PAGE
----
The future of the planet doesn’t compare in importance to growing the U.S. economy, Trump seemed to be saying over and over. Decrying the “draconian financial and economic burdens” placed on us by the non-binding agreement, he declared, “The bottom line is that the Paris accord is very unfair at the highest level to the United States.” Especially its bottom line.

Emphasizing his nationalistic “America First” policy, Trump called the agreement “a massive redistribution of United States wealth to other countries.” (And we know how conservatives feel about redistributing wealth.) Saying that the accord would have given other countries an economic edge, he swaggered, “That’s not gonna happen while I’m president.”

At several times, Trump quoted various statistical studies, although it was clearly a strain. One of them had apparently concluded that if we had not withdrawn from the agreement, households would have $7,000 less income. (So hey, feel free to buy that new pick-up truck!) He also cited the “tiny, tiny amount” of temperature reduction that would have resulted from the agreement. He illustrated the tininess with his fingers, so you can look forward to that clip showing up on tonight’s talk shows.

There was also good news to celebrate, namely the “big opening” in two weeks of a new coal mine. “They asked me if I would go … I’m gonna try,” Trump told the crowd. And he probably will, since we all know he can’t resist a ribbon-cutting ceremony.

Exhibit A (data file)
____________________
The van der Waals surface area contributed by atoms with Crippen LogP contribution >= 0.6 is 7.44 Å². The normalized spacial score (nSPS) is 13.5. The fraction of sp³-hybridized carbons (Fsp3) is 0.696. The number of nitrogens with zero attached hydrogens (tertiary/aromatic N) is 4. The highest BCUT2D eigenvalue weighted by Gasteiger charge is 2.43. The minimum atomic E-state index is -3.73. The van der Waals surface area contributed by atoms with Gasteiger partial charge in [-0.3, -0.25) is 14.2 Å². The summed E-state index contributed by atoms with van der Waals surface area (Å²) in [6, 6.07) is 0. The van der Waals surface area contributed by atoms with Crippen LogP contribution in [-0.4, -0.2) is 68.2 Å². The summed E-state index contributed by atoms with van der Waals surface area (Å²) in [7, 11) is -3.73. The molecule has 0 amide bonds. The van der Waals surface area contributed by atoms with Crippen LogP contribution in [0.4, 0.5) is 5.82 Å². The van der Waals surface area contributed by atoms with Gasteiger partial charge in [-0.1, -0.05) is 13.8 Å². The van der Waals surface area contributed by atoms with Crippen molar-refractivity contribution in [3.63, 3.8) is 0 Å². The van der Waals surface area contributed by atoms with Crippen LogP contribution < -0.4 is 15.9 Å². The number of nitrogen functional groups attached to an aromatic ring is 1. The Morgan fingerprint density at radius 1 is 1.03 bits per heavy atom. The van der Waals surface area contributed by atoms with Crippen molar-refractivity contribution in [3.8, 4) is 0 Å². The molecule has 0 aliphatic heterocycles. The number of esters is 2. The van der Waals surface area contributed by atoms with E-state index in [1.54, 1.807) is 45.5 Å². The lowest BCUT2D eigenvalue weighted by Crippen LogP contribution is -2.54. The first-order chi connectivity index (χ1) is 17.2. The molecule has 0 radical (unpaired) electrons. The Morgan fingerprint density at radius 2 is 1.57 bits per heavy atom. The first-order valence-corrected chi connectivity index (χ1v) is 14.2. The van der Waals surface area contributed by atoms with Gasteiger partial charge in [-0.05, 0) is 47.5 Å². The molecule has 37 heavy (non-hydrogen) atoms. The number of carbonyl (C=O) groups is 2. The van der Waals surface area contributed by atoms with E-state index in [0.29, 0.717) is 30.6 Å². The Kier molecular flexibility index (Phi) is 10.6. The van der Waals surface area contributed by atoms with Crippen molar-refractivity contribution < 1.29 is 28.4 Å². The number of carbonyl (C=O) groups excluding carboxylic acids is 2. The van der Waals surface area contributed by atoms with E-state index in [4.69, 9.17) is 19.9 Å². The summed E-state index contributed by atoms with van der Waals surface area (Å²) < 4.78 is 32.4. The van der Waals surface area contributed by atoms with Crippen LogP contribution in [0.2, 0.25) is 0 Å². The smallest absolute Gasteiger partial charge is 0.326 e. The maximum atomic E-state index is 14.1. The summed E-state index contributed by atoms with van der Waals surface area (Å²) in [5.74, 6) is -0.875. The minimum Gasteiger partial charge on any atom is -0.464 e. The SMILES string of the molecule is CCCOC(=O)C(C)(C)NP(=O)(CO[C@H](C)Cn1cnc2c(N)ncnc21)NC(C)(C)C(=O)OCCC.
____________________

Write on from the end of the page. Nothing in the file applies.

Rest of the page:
Trump took pains to reassure any naysayers watching. “We’re gonna have the cleanest air! We’re gonna have the cleanest water!” he declared. So we really have nothing to worry about.

Referring to all those other countries that were supposedly celebrating our defeat by having signed the accord, Trump asked, “At what point does America get demeaned? At what point do they start laughing at us?” (He meant it rhetorically, but it’s safe to say the answer is now.) He said that the withdrawal “represents a reassertion of American’s sovereignty,” and he knows what he’s talking about, since he’s running the country like a sovereign.

Trump missed a genuine opportunity by failing to point out what great company we’re now in. Sure, 194 nations are remaining in the agreement. But hey, Syria and Nicaragua have our backs!

Trump is far too impatient to wait for accolades, so after his speech was over he immediately brought out Environmental Protection Agency director Scott Pruitt, who is to the EPA what O.J. Simpson is to the National Organization for Women. Pruitt sucked up to his boss by lauding his “fortitude, steadfastness and courage” and declaring him “a champion for the hard-working citizens across this land.”

“The American people can take comfort, because you have their backs,” Pruitt told a preening Trump.

At the end of the day, it isn’t hard to figure out Trump’s real agenda. Ever the narcissist, he simply can’t bear the thought of anyone still living on the planet after he’s gone.